To be a good fighter, you have to be stripped down to nothing. A fighter is trained to forget what they know and who they are outside of the ring. Once a fighter is stripped down, they can be built up by one voice: the trainer’s voice. And it is assumed that the trainer has the fighter’s best interest in mind.
I’ll just start by being completely upfront. I love Iyanla Vanzant. I think she’s fantastic. When she was on The Oprah Winfrey Show that one year, she got me through my pregnancy and started me on the path to healing that I needed. I read In the Meantime, I picked up Faith in the Valley, and I even got her journaling book One Day My Soul Just Opened Up (which, to be honest, I never used). I love her and was so upset when she wasn’t back on Oprah–especially when Dr. Phil got his own show.
So that’s where I was when I read Peace from Broken Pieces: How to Get Through What You’re Going Through. I learned about the book while watching her two interviews with Oprah (which I watched with great interest) (and I eagerly looked forward to that episode of Season 25 Behind the Scenes, let me tell you), and I had a great interest in hearing what she had to say about her daughter’s death, the dissolution of her marriage, and, of course, how she went from a superstar speaker with a million-dollar dream home to a woman renting a house with no health insurance. More importantly, though, I needed to know how she found peace through it all.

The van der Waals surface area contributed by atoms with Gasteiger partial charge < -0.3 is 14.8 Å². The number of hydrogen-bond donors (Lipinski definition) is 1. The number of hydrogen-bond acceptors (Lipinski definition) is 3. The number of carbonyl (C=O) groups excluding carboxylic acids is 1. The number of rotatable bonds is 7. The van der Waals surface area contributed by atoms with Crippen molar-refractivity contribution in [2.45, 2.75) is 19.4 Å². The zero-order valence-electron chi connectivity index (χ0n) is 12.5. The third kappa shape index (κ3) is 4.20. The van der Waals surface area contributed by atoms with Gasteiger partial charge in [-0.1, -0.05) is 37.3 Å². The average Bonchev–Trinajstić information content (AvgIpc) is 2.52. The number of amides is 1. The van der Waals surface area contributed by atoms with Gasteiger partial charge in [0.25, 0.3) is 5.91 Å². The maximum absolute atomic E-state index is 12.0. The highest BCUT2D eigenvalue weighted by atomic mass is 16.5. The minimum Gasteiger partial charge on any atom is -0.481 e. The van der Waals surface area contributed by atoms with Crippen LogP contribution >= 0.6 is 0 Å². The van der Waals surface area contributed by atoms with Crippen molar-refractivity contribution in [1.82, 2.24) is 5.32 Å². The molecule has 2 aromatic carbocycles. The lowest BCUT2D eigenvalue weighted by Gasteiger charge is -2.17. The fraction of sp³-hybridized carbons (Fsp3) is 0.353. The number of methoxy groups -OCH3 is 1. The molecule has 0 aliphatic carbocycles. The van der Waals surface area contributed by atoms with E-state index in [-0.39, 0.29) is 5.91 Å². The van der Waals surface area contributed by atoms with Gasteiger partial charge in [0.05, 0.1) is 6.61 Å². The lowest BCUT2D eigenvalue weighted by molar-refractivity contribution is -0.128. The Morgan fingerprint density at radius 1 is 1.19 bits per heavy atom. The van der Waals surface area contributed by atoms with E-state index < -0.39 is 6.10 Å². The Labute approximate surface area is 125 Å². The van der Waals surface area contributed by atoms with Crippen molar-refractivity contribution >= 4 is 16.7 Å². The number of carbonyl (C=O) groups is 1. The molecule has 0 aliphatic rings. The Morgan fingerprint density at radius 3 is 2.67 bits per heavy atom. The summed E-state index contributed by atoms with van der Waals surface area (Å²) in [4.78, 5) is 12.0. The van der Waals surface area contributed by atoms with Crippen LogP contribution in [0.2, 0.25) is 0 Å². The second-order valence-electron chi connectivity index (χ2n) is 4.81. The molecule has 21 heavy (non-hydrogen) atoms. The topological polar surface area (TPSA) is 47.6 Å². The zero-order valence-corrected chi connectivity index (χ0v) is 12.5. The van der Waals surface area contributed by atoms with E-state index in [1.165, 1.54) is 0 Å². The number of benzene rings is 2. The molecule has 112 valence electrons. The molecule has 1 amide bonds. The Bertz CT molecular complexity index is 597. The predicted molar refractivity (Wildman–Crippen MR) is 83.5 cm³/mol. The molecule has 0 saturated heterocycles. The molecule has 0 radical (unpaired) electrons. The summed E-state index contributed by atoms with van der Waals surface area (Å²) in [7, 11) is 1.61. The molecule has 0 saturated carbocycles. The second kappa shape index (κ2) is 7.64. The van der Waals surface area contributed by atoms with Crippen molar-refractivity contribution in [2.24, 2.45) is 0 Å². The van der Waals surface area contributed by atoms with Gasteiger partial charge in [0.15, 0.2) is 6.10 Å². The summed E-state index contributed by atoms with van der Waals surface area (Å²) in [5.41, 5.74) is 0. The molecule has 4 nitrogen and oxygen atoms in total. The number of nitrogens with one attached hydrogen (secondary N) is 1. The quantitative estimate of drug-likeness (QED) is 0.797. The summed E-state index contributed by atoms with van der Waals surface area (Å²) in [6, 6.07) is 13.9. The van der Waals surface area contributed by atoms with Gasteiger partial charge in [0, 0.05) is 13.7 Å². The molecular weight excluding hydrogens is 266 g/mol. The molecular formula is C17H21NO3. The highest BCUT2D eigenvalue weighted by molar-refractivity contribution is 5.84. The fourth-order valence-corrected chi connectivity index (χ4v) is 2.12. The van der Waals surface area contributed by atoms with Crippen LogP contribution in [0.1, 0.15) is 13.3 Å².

Throughout the book, I was struck by how great of a teacher Iyanla is. Even in the midst of reading about her devastation, I had so many a-ha moments about my own life. She talks a lot about family pathology and the way we repeat patterns of our forebears (this phenomenon is called a generational curse in Christian theology) even if we don’t know our elders’ stories. There’s a lot about familial patterns and how we try to resolve childhood traumas and repair broken relationships within ourselves. Everything she shares becomes a teachable moment.
The emphasis in the book is also all of the ways we are works in progress. Iyanla talks about how she thought she had dealt with all her stuff just because she recognized she had issues, but, at the same time, she really ignored or tamped down things because she wanted to believe she was better. She especially talks about it in regards to her husband and how she heard a voice telling her not to marry him, but she did it anyway because she loved him and finally felt worthy of his love since he said he wanted to marry her.
The most heartbreaking moments, of course, are those detailing her daughter’s death. Just gut wrenching to read. She finds her daughter’s journals and reads them all, which gives her much more insight into herself and their relationship. She tells the ways her daughter repeats her relationship patterns, and that’s when Iyanla recognizes how strong the ancestral pathology is. While I completely understand why she didn’t, I wish that she had allowed the reader more access to her daughter’s journals because I was fascinated to read how her daughter saw so many of the incidents Iyanla discusses in her book. But, like a friend of mine said, that’s a whole other book.
As a fan of Iyanla, I really enjoyed reading Peace from Broken Pieces. I think, even if you don’t have any particular interest in her life story, there’s still a lot to be gained from reading this account. She is a remarkable teacher.
POC Challenge: 9/15; Support Your Local Library: 16/30
3 thoughts on “Book Review: Peace from Broken Pieces”